Sunday Commentary: Both Sides of Fluoridation Issue Need to Address Critical Points

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fluoride-waterI have yet to take a position on the fluoridation issue, and for good reason.  I do not believe that either side has adequately addressed what are my key concerns.  I do not have the fear of fluoridated water, because I grew up for 23 years in a location that had fluoridated water and I do not see the fearful side effects that many seem to believe accompany fluoridated water.

On the other hand, as someone trained in quantitative methodology, the correlation between fluoridated water and reduction in tooth decay is not there.  Proponents of fluoridation can show the longitudinal decline in tooth decay over time, but when you analyze areas with fluoridated water and areas without fluoridated water, the trendlines mirror each other, which would seem to rule out the impact of fluoridated water and point toward a third variable.

As Julie Gallelo from First 5 Yolo, former Woodland Mayor Art Pimentel and Davis Mayor Pro Tem Dan Wolk wrote last week, “Across the nation, more than 70 percent of people utilize community fluoridation, according to the Centers for Disease Control.”

“Since the mid-20th century, community water fluoridation – the careful adjustment of naturally occurring fluoride levels in water to strengthen tooth enamel and reduce dental decay – has proved to be an effective preventative public health measure, reducing tooth decay by about 25 percent over a lifetime, per the American Dental Association,” they argue.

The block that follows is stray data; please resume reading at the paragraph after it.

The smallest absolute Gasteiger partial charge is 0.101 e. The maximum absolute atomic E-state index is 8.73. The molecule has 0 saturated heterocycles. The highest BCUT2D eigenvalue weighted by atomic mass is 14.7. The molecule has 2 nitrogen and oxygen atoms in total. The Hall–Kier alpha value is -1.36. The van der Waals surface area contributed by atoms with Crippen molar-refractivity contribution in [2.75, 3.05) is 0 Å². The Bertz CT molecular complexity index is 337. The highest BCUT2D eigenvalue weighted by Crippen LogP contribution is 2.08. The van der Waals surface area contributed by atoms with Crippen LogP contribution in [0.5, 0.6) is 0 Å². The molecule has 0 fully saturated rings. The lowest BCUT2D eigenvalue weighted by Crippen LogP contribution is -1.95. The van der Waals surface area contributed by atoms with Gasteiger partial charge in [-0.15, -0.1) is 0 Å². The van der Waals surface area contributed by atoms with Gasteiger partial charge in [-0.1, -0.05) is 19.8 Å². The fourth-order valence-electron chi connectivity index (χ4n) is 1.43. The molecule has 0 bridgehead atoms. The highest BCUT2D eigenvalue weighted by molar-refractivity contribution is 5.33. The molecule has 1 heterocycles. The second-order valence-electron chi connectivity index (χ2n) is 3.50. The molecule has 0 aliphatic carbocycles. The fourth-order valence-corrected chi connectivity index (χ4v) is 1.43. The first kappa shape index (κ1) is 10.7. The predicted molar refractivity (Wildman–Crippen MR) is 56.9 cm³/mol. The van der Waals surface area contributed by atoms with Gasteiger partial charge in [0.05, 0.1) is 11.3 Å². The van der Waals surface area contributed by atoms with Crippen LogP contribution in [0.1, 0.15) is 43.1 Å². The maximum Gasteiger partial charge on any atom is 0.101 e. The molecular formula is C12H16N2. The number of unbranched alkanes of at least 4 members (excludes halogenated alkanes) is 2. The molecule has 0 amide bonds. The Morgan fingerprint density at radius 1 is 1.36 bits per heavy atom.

However, as noted, a more careful examination of the statistics do not bear out that claim.  Tooth decay decreased almost equally in areas with fluoridation and without fluoridation.

Nevertheless, while the yes side has not proved their case that fluoridation reduces tooth decay, the no side has a more difficult task.

As I noted last week, I have seen a number of alternatives to fluoridation that were posed.  Anything from the use of the Affordable Care Act to some sort of voluntary fluoridation program.  The problem is that none of these address the most critical area of the problem – those children whose parents are simply not providing adequate medical care for their children.

First of all, none of these proposals are actually different from the current available treatments.  Right now, under Medi-Cal, low income people can obtain a prescription for the type of fluoride supplements that were proposed under Brett Lee’s alternative and under the Affordable Care Act.

All of these types of solutions assume the idea that parents will be responsible and get their children the type of treatment that is needed.  But those parents already have important access – they have Medi-Cal access to fluoride, they can make sure their children brush their teeth, and most Medi-Cal plans – at least the ones my dependents are on – have access to dentists.

If you are on Medi-Cal and go to Communicare, you already have access to dentists.

Now, the critics of fluoridated water automatically assume that this means that I support fluoridation – it does not necessarily mean that.  I’m simply arguing here that if you do not support fluoridation, you have a larger burden, than the ideas offered to this point, to find alternatives.

You still have the problem that there is no actual evidence that fluoridated water is going to solve this problem.  I am not saying it doesn’t, but the statistical analysis alone is lacking here.